Sentinel Node Biopsy: ALARA and Other Considerations


J. Strzelczyk, C. Finlayson


For a majority of solid tumors, the most powerful and predictive prognostic factor is the status of the regional lymph nodes. Sentinel lymph node (SLN) sampling continues to gain in popularity as patients and their physicians seek to avoid the potential morbidity associated with standard axillary node dissection. Lymphoscintigraphy, one of the recently explored techniques of lymphatic mapping, involves pre-operative intradermal or subcutaneous administration of a radiopharmaceutical. While this approach is gaining widely spread acceptance, there is still a lack of consensus on which radiopharmaceutical agent has the most ideal properties. By far, the most commonly used agents are Tc-99m labeled colloids but other agents are also used clinically and are under investigation or development worldwide. A number of other clinical, technical, dosimetric and logistical considerations regarding this procedure remain. They include questions such as: who should be performing the procedure, what precautions to take during surgery, how to better isolate "hot" nodes and thus improve the efficacy of determining metastases to the draining lymph node, what precautions to take when handling surgical specimens, etc. There is clearly a need to review as low as reasonably achievable (ALARA) consideration and other issues that arise as this technique evolves and finds its role in the evaluation of various types of cancers. This paper, based on our own experience and those of others, fills this gap.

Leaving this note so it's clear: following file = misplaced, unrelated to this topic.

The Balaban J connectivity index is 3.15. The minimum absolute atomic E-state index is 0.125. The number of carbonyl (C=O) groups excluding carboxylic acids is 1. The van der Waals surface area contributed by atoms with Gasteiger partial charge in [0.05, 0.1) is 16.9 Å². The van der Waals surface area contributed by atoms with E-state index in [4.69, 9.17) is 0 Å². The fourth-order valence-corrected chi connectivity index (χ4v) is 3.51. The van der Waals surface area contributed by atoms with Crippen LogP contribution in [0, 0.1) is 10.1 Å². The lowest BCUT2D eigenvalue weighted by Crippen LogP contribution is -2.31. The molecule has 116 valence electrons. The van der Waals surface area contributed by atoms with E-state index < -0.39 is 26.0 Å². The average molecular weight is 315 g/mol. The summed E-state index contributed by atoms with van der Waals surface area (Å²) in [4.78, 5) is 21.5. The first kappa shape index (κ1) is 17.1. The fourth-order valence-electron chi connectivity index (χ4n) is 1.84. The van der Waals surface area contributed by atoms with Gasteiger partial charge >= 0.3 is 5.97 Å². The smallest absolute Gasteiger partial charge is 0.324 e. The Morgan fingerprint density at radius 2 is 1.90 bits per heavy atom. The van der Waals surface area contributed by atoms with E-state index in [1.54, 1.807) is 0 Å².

This abstract was presented at the 34th Annual Midyear Meeting, "Radiation Safety and ALARA Considerations for the 21st Century", Changes in Medical Application Session, 2/4/2001 - 2/7/2001, held in Anaheim, CA.

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